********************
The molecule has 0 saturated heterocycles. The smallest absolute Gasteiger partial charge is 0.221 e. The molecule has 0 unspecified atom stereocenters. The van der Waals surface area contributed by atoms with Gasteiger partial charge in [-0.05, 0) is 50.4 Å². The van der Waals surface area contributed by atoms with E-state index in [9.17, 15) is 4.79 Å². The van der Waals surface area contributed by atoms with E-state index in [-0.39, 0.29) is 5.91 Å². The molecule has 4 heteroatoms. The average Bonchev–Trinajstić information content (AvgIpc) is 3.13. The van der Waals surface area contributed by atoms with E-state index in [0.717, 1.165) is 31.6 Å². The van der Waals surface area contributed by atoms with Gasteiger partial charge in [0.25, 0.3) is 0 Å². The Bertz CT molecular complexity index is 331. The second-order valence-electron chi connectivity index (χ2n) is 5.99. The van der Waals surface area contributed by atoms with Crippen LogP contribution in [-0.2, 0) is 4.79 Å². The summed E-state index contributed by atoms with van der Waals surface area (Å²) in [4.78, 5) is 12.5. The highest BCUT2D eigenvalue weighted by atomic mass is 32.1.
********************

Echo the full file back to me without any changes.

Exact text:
The molecule has 0 saturated heterocycles. The smallest absolute Gasteiger partial charge is 0.221 e. The molecule has 0 unspecified atom stereocenters. The van der Waals surface area contributed by atoms with Gasteiger partial charge in [-0.05, 0) is 50.4 Å². The van der Waals surface area contributed by atoms with E-state index in [9.17, 15) is 4.79 Å². The van der Waals surface area contributed by atoms with E-state index in [-0.39, 0.29) is 5.91 Å². The molecule has 4 heteroatoms. The average Bonchev–Trinajstić information content (AvgIpc) is 3.13. The van der Waals surface area contributed by atoms with E-state index in [0.717, 1.165) is 31.6 Å². The van der Waals surface area contributed by atoms with Gasteiger partial charge in [0.25, 0.3) is 0 Å². The Bertz CT molecular complexity index is 331. The second-order valence-electron chi connectivity index (χ2n) is 5.99. The van der Waals surface area contributed by atoms with Crippen LogP contribution in [-0.2, 0) is 4.79 Å². The summed E-state index contributed by atoms with van der Waals surface area (Å²) in [4.78, 5) is 12.5. The highest BCUT2D eigenvalue weighted by atomic mass is 32.1.